If you follow Nacho on social media, you may recognize his lifelong vet, Dr. Katja Lang, DVM. Since she's known Nacho since his smaller, floofier days, she’s all-too-familiar with his passion for food, which is precisely why he and Bobby tapped her to be Made by Nacho's veterinary consultant.
Dr. Lang is an integral part of Made by Nacho; she works closely with Nacho and Bobby to develop our recipes. As an expert in feline health with an emphasis on nutrition, Dr. Lang provides invaluable insight on what is best for feline diets, starting with flavor—because, as any parent of a finicky cat knows, if the food doesn't taste good, the cat won't be interested. She helps us ensure our recipes are complete and balanced, providing the right amount of protein, fiber, and antioxidants to help cats thrive.
While we work with Dr. Lang regularly for all things Made by Nacho, we wanted to learn about her other role—Chief Medical Officer at Heart of Chelsea Veterinary Clinic. So we sat down for a virtual Q&A, and while we were at it, got some sage advice for cat parents and the scoop on Nacho and Stella.
Made by Nacho: When did you know you wanted to be a veterinarian?
Dr. Lang: When I was 5. I grew up next to a veterinary surgeon who often rehabilitated baby wild animals at home; my fascination with the profession grew from there. I knew becoming a veterinarian was the only career path for me. I solidified my dream by working at vet offices starting in high school and worked my way up!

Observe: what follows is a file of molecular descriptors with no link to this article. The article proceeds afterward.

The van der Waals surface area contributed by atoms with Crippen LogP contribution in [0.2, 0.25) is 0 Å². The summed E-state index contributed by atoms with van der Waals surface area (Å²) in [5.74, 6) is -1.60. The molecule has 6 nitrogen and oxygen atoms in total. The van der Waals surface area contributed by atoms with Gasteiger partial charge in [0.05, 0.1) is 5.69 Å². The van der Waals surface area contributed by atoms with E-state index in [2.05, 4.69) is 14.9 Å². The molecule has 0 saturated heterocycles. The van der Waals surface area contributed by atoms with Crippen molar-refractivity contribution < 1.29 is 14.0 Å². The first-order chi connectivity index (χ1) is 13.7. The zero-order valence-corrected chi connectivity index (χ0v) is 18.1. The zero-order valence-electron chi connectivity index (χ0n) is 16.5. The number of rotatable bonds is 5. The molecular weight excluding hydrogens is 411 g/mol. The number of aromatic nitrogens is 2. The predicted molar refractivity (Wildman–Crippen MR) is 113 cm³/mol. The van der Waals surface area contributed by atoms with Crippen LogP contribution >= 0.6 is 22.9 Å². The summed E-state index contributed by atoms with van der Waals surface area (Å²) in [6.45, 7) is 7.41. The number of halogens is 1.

MBN: What does it mean to be a Chief Medical Officer?
DL: I am responsible for ensuring our doctors and staff practice the medical gold standard our clients at Heart of Chelsea have come to trust. I make sure we have the best technology and up-to-date advancements in the veterinary world, from new tests to new medication or different approaches to managing disease.
MBN: What’s a typical workday like?
DL: Most days I spend seeing my patients for appointments ranging from healthy wellness visits for routine blood work and vaccines to sick visits and emergency cases. I am scheduled for surgical cases only one day a week, so I spend that day doing surgery and dentistry. The days are busy and fly by!
MBN: We noticed your website said Heart of Chelsea is fear-free certified. What does that mean?
DL: Fear free™ is an online education tool for veterinary professionals. There are multiple levels you can become certified in. The goal of the course is first to recognize signs of FAS (fear anxiety and stress in our animal patients) and second to learn ways to minimize FAS. To become an officially Fear Free certified clinic, most employees will be certified in Fear Free techniques.
MBN: Do you have any pets?
DL: I have two dachshunds. I would LOVE to have a cat, but, sadly, my husband is allergic.
MBN: What do you wish cat parents/pet parents knew about their pets?
DL: One of the most important things to know is that cats hide their illnesses and/or pain. We can’t depend only on their clinical signs to tell us if something is bothering them. Cats don’t always show signs like pain, lethargy, changes in appetite are not always seen even when something is wrong. That’s why it’s important for cat owners to be attuned to subtle changes, decreased sociability, fewer interactions with owners, decreased activity levels, and not as enthusiastic about eating.
MBN: How often should I take my cat to the vet, for real though?
DL: Once a year when they are healthy and young (less than 8) and twice a year after 8 years of age.
MBN: How magnificent is Nacho on a scale of 1 - 10? What about Stella?
DL: 10 and 10!
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